By Lizzie Kane
First-time buyers are spending far more than recommended on mortgage payments after borrowing costs in the US surged.
Those consumers typically spent 37.8% of their income on mortgage payments in the third quarter, up from 36.8% in the prior period, the National Association of Realtors said Thursday in a statement. The group said the payments are considered unaffordable if the monthly bill, including principal and interest, is more than 25% of a family’s income.
Potential buyers are facing an affordability crunch as mortgage rates have more than doubled this year, slowing home sales across the country. Now, the monthly mortgage bill on a typical existing single-family home with a 20% down payment totals $1,840, about $614 more than a year ago.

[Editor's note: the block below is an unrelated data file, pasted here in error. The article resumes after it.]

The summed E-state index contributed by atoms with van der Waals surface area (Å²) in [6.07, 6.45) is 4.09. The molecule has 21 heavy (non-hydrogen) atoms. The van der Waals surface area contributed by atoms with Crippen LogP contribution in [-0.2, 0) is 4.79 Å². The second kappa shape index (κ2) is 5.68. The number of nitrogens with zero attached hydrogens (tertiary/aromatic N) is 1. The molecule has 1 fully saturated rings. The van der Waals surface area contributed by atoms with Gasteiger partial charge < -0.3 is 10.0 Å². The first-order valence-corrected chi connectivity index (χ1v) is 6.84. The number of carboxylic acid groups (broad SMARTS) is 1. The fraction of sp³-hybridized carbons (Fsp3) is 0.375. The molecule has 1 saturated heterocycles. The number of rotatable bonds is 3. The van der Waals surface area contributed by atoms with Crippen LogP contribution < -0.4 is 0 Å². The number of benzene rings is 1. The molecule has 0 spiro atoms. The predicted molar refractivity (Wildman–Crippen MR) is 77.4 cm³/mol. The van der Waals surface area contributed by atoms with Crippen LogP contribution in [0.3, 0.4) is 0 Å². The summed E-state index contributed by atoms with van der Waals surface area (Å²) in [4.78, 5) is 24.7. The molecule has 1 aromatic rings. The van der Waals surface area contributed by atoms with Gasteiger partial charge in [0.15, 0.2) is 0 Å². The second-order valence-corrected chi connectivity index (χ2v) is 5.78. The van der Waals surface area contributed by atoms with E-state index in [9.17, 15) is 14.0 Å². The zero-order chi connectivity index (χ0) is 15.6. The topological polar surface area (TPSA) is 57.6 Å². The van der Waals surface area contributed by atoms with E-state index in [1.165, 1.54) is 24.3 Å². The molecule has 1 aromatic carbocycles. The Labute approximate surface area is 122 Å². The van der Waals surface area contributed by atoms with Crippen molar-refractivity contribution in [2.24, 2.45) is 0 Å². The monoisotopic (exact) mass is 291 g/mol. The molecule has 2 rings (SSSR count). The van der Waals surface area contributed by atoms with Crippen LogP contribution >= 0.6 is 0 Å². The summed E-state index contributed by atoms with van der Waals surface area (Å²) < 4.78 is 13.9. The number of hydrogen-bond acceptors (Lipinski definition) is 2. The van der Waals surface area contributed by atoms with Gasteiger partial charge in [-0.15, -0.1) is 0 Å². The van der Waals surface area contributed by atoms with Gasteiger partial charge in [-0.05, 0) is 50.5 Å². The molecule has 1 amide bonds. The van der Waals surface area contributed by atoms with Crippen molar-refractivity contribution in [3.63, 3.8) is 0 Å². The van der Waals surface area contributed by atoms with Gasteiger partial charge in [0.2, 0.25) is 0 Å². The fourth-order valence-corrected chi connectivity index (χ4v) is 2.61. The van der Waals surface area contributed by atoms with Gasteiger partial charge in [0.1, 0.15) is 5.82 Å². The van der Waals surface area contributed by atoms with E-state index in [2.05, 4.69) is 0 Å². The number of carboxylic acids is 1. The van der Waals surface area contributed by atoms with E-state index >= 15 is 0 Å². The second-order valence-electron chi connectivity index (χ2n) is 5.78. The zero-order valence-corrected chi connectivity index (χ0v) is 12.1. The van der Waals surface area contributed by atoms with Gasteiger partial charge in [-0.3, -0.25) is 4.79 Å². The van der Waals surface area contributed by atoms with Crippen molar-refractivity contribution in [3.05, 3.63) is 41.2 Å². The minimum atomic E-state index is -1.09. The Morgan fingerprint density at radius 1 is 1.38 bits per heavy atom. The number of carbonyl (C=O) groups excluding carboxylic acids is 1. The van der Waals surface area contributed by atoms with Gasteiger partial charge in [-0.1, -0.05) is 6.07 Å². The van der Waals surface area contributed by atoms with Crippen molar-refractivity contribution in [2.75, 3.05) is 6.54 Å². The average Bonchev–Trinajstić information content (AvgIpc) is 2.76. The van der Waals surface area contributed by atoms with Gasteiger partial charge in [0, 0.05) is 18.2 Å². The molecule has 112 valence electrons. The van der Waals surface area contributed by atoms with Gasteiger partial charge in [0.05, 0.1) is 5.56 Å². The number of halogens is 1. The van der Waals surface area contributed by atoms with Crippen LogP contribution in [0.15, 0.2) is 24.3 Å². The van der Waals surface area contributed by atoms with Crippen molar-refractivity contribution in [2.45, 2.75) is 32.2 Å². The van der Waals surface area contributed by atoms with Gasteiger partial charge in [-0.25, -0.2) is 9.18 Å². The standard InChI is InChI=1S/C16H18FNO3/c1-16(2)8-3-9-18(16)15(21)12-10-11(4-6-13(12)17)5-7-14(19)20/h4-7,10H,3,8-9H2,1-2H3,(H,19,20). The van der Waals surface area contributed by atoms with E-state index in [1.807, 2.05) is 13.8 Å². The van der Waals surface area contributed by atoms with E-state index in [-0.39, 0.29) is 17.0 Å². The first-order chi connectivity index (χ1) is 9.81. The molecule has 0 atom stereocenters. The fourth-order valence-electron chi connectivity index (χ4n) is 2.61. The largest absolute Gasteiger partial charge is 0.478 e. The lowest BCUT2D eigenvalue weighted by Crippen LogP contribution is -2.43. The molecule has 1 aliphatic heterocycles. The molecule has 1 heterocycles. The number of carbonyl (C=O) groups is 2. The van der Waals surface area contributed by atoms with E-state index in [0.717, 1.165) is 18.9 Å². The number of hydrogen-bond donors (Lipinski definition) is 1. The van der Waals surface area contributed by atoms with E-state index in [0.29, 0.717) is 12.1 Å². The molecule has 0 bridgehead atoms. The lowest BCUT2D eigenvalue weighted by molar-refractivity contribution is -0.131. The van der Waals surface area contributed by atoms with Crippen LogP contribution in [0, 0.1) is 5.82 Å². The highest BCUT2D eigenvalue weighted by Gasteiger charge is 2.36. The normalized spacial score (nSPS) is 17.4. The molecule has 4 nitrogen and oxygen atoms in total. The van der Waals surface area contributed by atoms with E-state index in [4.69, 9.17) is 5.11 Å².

In the third quarter, 46% of the 185 metro areas measured by the Realtors group posted double-digit home-price gains from a year earlier, down from 80% of those areas in the second quarter.
“Much lower buying capacity has slowed home-price growth and the trend will continue until mortgage rates stop rising,” Lawrence Yun, NAR’s chief economist, said in the statement.
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